Roxana Geambasu
Associate Professor, Department of Computer Science, Columbia Engineering

Talk Title: Security and Privacy Guarantees in Machine Learning with Differential Privacy

Abstract: Machine learning (ML) is driving many of our applications and life-changing decisions.  Yet, it is often brittle and unstable, making decisions that are hard to understand or can be exploited.  Tiny changes to an input can cause dramatic changes in predictions; this results in decisions that surprise, appear unfair, or enable attack vectors such as adversarial examples.  Moreover, models trained on users’ data can encode not only general trends from large datasets but also very specific, personal information from these datasets; this threatens to expose users’ secrets through ML models or predictions.  This talk positions differential privacy—a rigorous privacy theory—as a powerful, common foundation for building into ML much-needed guarantees of security, stability, privacy, and fairness alike.  We draw upon our recent results using differential privacy to secure ML models against adversarial example attacks and to build a privacy-preserving Tensorflow-based platform that stops the leakage of training data through the models it pushes into production.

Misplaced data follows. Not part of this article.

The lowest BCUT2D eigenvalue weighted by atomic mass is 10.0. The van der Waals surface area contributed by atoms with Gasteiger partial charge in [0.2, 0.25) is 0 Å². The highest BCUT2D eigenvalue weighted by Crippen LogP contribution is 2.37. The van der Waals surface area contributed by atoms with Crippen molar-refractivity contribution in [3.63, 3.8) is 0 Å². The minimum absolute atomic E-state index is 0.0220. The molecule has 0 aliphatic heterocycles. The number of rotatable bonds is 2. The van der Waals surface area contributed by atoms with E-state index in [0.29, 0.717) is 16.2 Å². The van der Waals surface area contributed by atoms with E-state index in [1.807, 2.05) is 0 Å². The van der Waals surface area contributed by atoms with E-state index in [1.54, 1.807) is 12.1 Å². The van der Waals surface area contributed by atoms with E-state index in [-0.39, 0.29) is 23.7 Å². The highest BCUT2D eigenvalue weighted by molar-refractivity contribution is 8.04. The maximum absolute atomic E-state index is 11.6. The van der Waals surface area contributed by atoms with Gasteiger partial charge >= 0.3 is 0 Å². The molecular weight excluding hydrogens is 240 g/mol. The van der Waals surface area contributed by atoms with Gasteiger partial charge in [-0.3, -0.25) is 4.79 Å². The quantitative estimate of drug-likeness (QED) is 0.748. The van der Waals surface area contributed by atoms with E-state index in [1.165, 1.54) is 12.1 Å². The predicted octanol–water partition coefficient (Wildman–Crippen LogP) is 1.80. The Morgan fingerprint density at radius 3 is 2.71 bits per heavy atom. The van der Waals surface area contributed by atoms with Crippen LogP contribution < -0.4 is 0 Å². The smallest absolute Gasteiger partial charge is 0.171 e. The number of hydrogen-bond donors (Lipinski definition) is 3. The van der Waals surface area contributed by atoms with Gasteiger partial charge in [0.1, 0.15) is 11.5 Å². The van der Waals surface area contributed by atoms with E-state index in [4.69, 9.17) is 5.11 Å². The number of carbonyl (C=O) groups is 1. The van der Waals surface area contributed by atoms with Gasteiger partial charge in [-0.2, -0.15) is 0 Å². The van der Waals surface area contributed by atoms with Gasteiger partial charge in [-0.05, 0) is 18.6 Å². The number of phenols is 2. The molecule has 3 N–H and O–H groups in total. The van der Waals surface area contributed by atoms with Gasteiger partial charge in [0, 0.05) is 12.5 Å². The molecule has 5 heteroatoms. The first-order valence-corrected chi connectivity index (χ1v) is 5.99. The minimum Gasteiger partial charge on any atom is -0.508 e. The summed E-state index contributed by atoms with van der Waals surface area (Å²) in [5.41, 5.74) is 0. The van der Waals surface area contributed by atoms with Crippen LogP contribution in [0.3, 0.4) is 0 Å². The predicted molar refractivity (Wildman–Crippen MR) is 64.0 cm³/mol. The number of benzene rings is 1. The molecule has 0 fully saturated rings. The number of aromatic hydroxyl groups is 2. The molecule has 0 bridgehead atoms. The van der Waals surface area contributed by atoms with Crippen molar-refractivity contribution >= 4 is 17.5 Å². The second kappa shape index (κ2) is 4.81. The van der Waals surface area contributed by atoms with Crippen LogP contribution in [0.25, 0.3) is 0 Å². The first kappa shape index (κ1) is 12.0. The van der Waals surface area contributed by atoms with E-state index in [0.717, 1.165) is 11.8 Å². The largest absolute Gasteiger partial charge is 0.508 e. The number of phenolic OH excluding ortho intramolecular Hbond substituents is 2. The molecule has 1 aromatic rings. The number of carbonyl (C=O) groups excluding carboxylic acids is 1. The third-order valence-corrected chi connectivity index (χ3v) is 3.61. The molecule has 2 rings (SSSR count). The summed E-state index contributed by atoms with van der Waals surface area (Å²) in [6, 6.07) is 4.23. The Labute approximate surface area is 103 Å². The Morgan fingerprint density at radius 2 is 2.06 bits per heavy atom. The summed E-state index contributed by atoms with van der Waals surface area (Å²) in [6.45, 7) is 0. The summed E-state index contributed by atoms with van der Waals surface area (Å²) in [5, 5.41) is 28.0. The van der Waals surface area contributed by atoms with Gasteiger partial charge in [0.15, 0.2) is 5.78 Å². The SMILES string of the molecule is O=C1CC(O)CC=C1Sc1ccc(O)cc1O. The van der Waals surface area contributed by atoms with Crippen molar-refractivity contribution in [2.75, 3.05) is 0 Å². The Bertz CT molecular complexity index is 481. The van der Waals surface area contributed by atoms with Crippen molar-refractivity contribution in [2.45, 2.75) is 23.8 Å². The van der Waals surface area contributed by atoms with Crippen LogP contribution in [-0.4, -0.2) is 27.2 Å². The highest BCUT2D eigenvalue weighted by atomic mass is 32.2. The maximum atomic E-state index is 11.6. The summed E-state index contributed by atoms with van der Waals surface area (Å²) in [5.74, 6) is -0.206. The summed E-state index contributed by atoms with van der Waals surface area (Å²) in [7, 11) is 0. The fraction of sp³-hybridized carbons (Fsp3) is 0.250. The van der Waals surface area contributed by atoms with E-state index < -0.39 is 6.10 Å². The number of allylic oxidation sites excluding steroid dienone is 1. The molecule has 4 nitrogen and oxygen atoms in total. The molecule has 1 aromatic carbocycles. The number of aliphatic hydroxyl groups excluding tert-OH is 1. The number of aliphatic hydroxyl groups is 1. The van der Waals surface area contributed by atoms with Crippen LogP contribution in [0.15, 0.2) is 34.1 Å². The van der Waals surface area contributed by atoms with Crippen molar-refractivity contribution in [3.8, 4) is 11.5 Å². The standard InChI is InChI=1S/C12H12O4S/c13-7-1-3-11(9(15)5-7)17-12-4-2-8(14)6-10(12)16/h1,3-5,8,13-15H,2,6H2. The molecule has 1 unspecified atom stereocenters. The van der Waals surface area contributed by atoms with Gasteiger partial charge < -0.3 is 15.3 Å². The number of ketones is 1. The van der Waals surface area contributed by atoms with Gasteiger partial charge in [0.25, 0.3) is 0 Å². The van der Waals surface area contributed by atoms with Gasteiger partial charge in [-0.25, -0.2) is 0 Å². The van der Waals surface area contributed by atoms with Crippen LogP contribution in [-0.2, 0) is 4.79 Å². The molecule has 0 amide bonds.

Jeff Goldsmith
Associate Professor, Department of Biostatistics, Columbia University Mailman School of Public Health

Talk Title: Building a More Ethical Data Science: Lessons From Public Health